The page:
Local property tax is the oldest tax levied in the United States, and it has historically been viewed as the least fair when compared to other taxes like social security, federal income tax and state sales tax. It’s also New York City’s largest source of revenue.
In fiscal year 2015, property tax represented 27 percent of all city revenue, at nearly $21 billion. The second largest source of revenue comes from income tax, which raised less than half that amount. Each year, the revenue the city intends to raise from property tax is known as the “property tax levy.” Different property classes each have a set share of property tax they are expected to raise, and that amount can vary year to year.
To address perceived inequities in the current City property tax system, the Furman Center, a NYU urban policy research organization, has recommended several changes to the system.
Stop undervaluing co-ops and condos
The Furman Center says that some of the city’s most valuable properties are “significantly and persistently undervalued.” Its report found that, in 2012, 50 individual co-ops in 46 buildings were sold for well over the Department of Finance’s estimate of the market value of the building. According to the Furman Center, Section 581 of New York’s Real Property Tax Law inappropriately values co-ops and condos based on “comparable” rental properties that are hard to fairly replicate, especially when dealing with the City’s most exclusive neighborhoods.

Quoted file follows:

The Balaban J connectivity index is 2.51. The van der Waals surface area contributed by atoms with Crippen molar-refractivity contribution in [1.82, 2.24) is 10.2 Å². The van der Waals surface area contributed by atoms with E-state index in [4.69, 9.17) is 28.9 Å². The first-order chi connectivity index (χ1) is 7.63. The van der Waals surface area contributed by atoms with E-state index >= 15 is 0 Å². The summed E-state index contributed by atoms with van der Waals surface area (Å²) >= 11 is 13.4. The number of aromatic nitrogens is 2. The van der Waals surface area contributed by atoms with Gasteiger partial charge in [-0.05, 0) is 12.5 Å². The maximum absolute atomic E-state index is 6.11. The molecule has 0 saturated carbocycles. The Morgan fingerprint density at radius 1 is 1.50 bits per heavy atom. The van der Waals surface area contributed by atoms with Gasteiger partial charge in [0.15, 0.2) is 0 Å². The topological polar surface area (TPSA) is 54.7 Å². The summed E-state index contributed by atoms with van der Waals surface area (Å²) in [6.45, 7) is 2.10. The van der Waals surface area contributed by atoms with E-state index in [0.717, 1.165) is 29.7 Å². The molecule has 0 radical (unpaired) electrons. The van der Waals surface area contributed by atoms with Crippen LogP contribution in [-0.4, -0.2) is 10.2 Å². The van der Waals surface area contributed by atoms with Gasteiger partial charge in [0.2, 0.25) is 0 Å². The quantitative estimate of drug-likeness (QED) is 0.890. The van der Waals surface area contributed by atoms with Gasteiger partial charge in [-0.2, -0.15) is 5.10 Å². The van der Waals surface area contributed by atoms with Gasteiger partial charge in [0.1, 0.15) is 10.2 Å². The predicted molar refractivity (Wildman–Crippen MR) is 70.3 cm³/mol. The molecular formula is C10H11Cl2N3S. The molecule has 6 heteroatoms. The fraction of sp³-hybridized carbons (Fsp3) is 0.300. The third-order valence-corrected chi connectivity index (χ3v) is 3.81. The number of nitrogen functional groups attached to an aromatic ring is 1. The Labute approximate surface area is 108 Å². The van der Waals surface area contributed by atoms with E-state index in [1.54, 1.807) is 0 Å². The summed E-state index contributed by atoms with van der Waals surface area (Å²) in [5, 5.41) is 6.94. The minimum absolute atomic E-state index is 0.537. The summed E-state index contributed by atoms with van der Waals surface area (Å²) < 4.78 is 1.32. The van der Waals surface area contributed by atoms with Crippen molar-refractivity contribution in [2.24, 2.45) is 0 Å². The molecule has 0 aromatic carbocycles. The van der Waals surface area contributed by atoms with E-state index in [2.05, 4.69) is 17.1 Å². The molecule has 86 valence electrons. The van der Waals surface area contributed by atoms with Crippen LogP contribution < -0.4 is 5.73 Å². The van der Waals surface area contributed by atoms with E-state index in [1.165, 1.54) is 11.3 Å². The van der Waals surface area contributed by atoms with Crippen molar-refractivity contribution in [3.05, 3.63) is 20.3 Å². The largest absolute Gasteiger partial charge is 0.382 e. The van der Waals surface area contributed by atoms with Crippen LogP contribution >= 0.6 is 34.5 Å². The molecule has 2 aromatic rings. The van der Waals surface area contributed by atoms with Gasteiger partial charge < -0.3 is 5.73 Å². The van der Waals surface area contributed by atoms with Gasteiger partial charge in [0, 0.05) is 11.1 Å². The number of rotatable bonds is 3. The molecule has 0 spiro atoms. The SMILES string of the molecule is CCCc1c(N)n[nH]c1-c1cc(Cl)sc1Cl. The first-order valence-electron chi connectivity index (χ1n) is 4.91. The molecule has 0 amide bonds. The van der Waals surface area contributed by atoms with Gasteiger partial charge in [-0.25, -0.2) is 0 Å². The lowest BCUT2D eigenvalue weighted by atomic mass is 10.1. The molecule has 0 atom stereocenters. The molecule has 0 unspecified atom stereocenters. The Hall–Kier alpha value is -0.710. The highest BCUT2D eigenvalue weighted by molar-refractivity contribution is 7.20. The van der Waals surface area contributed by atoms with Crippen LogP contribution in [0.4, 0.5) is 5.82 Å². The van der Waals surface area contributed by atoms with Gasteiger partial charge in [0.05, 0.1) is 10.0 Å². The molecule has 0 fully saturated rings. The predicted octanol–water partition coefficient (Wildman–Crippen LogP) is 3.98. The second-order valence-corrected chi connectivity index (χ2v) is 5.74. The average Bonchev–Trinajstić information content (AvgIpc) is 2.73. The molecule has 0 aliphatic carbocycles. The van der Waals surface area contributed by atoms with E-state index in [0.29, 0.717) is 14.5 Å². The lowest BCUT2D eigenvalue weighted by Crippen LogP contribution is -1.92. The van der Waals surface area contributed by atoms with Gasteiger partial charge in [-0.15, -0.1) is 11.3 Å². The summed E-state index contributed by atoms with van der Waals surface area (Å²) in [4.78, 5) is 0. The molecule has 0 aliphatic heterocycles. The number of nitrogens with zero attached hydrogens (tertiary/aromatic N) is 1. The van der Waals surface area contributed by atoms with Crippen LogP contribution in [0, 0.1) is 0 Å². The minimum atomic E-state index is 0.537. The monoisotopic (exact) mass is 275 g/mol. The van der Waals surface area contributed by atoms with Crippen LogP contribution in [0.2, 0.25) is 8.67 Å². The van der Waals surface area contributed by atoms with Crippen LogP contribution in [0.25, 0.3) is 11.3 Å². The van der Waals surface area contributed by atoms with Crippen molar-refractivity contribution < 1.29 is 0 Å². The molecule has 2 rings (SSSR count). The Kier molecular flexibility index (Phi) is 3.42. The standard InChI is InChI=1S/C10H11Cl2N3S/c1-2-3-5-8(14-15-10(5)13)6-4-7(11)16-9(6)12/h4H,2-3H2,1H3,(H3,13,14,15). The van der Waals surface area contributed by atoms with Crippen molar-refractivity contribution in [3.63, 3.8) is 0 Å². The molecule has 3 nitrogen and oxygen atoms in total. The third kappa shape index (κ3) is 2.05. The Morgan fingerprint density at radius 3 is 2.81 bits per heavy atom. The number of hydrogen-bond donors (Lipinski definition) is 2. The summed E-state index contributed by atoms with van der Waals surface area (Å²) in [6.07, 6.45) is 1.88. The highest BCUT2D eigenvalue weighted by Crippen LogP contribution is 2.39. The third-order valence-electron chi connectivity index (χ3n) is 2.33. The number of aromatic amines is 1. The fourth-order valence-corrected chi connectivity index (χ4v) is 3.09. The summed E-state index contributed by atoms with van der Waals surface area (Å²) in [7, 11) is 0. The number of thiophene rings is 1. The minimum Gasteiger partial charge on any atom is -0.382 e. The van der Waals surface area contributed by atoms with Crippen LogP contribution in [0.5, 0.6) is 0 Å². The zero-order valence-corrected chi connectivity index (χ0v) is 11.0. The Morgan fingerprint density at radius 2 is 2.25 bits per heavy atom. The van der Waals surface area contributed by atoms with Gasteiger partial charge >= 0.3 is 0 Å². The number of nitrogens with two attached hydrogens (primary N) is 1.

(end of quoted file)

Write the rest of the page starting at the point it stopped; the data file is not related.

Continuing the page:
The NY Post reported on this imbalance, noting that the New York’s most expensive apartment, a $100 million condo on 57th Street is currently being assessed at just $8.1 million.
Make homeowners pay their fair share
The Furman Center found that equally valuable properties experience “radically different tax treatment,” depending on the use of the property and its ownership designation. Homeowners have more favorable assessments “at the expense of residential landlords and their tenants.”
New York residential buildings are designated either Class 1 or Class 2, and Class 1 buildings pay an effective tax rate that is five times lower than Class 2. One difference between the designations is that properties in Class 1, which includes residential properties up to three units and condominiums under four stories, have significantly more residents that own their homes than Class 2, which includes larger multi-family rental buildings and condominiums above four stories.
Property tax rates are the only tax rates that the City has the power to change without prior approval from the State Legislature, but the issue still gets state-level attention.
Last month, Mayor de Blasio met with state lawmakers to tax about a New York City’s property taxation system and a possible property tax cap. Overall, the City’s tax levy increased by 5.7 percent in 2014 and 6 percent in 2015.